Friday, October 22, 2010

21st Amendment Brewing Company - Fireside Chat (Yes like FDR)

Hello hello everyone! Here I am, taking a break from writing about the amazing breweries to the north, by throwing in a random brew review. This time from a new brewery and also something I never thought I'd see on here, a beer from a can. And yes you heard me right! I am in fact reviewing a canned beer tonight.

Ok so what gives? A canned beer? Really? I know what you're thinking. Probably you are thinking exactly what I was originally thinking. The classic mindset and general association of cans with cheap beer. And it's easy to see why one would make that association: walking down the beer aisle of your local supermarket, the majority of the cheap, flavorless, watery american lagers, and cheap malt liquor comes in cans. A funny story: while I was traveling in Belgium touring the brewery in Brugges, the woman giving the tour (quite a stern and serious woman) stated quite forcefully, that good beer comes only from bottles, and never from a can. I remember thinking how right she was. So how could it be true that good canned beer actually exists? Good question. Let me attempt to explain.

Are there benefits to storing beer in a can? There certainly are. Most notably by better preventing exposure to heat, oxygen, and light. Beer stored in glass bottles of the dark brown variety are good at preventing exposure to light and the other two varieties, green glass and clear glass are ok, but sit at the bottom of the protection spectrum. Clear and green bottles are more often associated with beer not intended for cellaring (storing for long periods of time). Brown glass is better than green or clear, but purportedly, the can takes the cake for best protection and overall preservation of freshness.

What kinds of beer can I find in cans? Another good question. The varieties are all over the board. You can now find everything from IPA's to winter spiced ales, Coconut Porters to pale ales, and even Imperial Stouts. The truth is, canned beer has every bit of variety one might hope to find from bottles. Obviously the more popular route is the glass bottle, but more breweries are exploring the world of canned beer. There are approximately 30 craft breweries in the US currently distributing beer in cans, and 16 in Canada. To list a few more well-known: Oskar Blues, 21st Amendment, and New Belgium all distribute beer in cans.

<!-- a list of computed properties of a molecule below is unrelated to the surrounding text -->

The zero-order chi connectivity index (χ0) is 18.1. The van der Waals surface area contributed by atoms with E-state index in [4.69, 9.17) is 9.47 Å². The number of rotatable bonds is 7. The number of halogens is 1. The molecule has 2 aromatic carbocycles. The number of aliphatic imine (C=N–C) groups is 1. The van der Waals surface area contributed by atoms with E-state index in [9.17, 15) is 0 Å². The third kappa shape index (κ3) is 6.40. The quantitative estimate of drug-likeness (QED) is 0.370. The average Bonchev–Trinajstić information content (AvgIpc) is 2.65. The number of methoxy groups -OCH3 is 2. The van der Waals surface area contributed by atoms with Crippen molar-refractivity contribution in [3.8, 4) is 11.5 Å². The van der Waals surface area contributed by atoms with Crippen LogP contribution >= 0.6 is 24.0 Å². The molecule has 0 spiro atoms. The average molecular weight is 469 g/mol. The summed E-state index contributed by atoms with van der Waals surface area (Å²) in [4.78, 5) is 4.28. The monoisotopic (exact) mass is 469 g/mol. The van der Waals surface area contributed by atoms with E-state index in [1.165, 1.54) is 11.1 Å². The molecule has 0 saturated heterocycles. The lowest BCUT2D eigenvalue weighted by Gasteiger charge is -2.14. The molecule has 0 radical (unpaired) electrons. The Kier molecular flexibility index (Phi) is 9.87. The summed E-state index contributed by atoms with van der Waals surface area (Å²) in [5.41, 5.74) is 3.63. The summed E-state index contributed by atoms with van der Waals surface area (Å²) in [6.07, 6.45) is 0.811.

Quality canned beer for the time being remains a mystery for most people, and It may take some time before the general public accepts that quality and cans can in fact go hand in hand. It took me a while to branch out and crack open a can of beer. This current sampling tonight, is the 3rd canned beer I've had. And it's true. It is good beer. So I encourage all of you to give it a shot also. Try something new. Find a can of 21st Amendment's Hell or High Watermelon Wheat Beer and try it out. Or perhaps a can of Kona Brewing Co's Coconut Porter. Continue with your trend of trying new beers, and reach for a 12 oz can next time, instead of a 22 oz bottle. Ok onto the good stuff!

21st Amendment Brewing Company comes to us from San Francisco, CA and they've been producing beer since 2000. They've won numerous awards and are most well known for distributing their beer in cans. You may have seen these beers in stores: Hell Or High Watermelon Wheat Beer, Brew Free Or Die IPA, Back In Black IPA, Fireside Chat Spiced Winter Ale, Monk's Blood Dark Belgian Ale.

Name: Fireside Chat Spiced Winter Ale
Category/Style: Winter Ale
ABV: 7.9%
IBU: 45
OG: Unknown
Malt Types: Unknown
Hop Types: Unknown
Yeast Type: Unknown
Additives: Spices
Canned: Unknown

The Pour: Deep reddish brown, filtered, head is light brown and thins quickly. Head retention is poor, and lacing is non-existent.

The Nose: Sweet and malty initially, sour acetic acid notes, something heavier, dark roasted chocolate perhaps? Some spice, nutmeg, hints of coffee and cereal. Swirling reveals more depth and layers; a definite earthiness becomes noticeable. Do you think it will taste the same? Let's find out...

The Taste: Initially sweet and roasty, as the nose suggests. Bitterness and spice. Deep earthlike flavors, dirt and moss are predominant. Cinnamon and nutmeg, spicy on the tongue midway through and near the end. A slight roasted finish along with a slight lingering bitterness. Mouthfeel is light, not overcarbonated, not a heavy beer, slight alcoholic notes and warming of my throat. I kind of like this beer a lot. And it definitely got better as I worked my way down the glass.

The Verdict: My first canned winter ale. And a spiced winter ale at that! Really a nice offering. I didn't feel the spice was overpowering as with some spiced ales I've sampled in the past. It was well balanced, had characteristics of a darker heavier ale, but is not a high gravity ale by any means. Very drinkable and very much a nice ale for a cold winters night...makes me want to snuggle up by the fire and have a long conversation :] go try one!

Thanks for reading!


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